Joanna Catherine Scott

Winner of the Brockman-Campbell Book Award 2006

Includes A Theory of Transcendence,

winner of the Ekphrasis Prize for Poetry

A collection of ekphrastic poems

set in Florence, Italy

"If you can’t travel to Florence, read Joanna Catherine Scott’s Fainting at the Uffizi. These poems not only convey a precise sense of place, they explore issues of life and death, history, philosophy—and visual art, of course. Like the best ekphrastic poems, these transcend their triggering subjects, creating a vitality all their own." —Natasha Sajé, author of Red Under the Skin and Bend

"In Fainting at the Uffizi, Scott steps through the wall that separates body from spirit, blackness from color, the work of art from the viewer. Her lush poems explore the space between formlessness and creation, dying and rebirth, the place where art and humanity intersect and a dizzy, luminous beauty takes over." —Geraldine Connolly, author of Province of Fire and Food for the Winter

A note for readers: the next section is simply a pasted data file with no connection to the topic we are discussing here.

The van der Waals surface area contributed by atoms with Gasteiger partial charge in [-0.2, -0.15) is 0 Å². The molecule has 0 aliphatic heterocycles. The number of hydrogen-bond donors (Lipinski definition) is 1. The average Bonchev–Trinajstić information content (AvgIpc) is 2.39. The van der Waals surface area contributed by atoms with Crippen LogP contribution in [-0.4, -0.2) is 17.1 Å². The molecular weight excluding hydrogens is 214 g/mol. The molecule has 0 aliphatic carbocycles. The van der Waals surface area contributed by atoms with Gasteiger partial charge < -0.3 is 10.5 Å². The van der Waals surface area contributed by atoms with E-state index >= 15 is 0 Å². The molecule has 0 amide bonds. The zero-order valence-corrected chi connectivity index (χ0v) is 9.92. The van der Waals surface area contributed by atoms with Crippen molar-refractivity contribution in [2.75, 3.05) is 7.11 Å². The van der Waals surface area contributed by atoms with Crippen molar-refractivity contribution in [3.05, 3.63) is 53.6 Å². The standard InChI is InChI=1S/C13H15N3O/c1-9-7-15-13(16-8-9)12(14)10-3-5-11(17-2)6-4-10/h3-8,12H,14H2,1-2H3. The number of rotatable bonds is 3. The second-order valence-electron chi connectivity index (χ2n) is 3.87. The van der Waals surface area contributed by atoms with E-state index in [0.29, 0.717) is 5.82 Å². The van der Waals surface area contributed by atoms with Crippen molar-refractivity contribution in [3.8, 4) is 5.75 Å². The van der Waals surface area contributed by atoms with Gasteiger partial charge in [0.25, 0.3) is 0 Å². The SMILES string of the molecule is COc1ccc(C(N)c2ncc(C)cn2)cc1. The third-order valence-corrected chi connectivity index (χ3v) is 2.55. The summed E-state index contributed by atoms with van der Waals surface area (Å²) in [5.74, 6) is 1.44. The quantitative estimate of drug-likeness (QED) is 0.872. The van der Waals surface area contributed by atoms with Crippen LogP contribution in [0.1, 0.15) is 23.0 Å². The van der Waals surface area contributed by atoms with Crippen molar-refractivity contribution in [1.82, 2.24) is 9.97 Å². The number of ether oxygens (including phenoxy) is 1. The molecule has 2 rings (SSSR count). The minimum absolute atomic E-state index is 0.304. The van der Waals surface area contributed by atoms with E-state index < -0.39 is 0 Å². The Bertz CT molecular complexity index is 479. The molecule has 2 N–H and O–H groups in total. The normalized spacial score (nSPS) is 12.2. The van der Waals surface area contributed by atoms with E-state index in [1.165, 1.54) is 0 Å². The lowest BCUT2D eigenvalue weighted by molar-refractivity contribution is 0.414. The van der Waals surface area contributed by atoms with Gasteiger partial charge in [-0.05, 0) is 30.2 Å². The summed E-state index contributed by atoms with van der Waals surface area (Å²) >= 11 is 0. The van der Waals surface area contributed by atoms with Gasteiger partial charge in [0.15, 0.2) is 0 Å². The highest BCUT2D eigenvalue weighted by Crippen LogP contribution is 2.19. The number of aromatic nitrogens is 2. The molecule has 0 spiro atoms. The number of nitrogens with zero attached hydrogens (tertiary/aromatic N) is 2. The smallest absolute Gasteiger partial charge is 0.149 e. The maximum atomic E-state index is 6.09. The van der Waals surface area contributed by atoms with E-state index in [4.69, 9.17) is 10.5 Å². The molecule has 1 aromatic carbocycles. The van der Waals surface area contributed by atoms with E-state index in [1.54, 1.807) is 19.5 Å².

"Scott’s Ekphrastic treatments are mystical and transcendent, with a sure and compelling personal touch." —Carol Frith, editor, Ekphrasis Magazine 

Judge's comments:

“The poems in Fainting at the Uffizi are ostensibly about observing artworks in Florence, a city that is itself a work of art. But the poet’s concerns go far beyond descriptions of visual objects. She meditates on ideas such as partnership in marriage, motherhood, and the mystery of life in this world versus life in “a new world, strangely off and yet identical.” The music of the lines and the probing quality of thought gave me much pleasure. At times, I stopped in my tracks to savor a line or phrase.” —Thaddeus Rutkowski